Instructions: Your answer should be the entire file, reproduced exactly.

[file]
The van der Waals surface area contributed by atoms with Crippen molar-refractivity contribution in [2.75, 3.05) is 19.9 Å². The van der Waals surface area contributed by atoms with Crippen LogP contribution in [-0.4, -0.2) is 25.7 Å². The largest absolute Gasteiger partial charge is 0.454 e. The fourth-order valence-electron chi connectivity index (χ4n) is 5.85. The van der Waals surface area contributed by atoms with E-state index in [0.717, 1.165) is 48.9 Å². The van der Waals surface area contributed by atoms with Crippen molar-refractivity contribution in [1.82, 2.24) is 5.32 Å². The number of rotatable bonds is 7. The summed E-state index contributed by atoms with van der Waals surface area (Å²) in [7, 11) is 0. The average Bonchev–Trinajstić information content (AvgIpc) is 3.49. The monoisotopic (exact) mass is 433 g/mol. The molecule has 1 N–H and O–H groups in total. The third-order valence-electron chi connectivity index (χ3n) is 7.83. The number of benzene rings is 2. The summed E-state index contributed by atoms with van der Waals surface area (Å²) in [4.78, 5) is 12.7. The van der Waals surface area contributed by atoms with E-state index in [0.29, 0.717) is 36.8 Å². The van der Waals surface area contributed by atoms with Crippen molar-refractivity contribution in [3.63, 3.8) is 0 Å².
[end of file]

The van der Waals surface area contributed by atoms with Crippen molar-refractivity contribution in [2.75, 3.05) is 19.9 Å². The van der Waals surface area contributed by atoms with Crippen LogP contribution in [-0.4, -0.2) is 25.7 Å². The largest absolute Gasteiger partial charge is 0.454 e. The fourth-order valence-electron chi connectivity index (χ4n) is 5.85. The van der Waals surface area contributed by atoms with E-state index in [0.717, 1.165) is 48.9 Å². The van der Waals surface area contributed by atoms with Crippen molar-refractivity contribution in [1.82, 2.24) is 5.32 Å². The number of rotatable bonds is 7. The summed E-state index contributed by atoms with van der Waals surface area (Å²) in [7, 11) is 0. The average Bonchev–Trinajstić information content (AvgIpc) is 3.49. The monoisotopic (exact) mass is 433 g/mol. The molecule has 1 N–H and O–H groups in total. The third-order valence-electron chi connectivity index (χ3n) is 7.83. The number of benzene rings is 2. The summed E-state index contributed by atoms with van der Waals surface area (Å²) in [4.78, 5) is 12.7. The van der Waals surface area contributed by atoms with E-state index in [0.29, 0.717) is 36.8 Å². The van der Waals surface area contributed by atoms with Crippen molar-refractivity contribution in [3.63, 3.8) is 0 Å².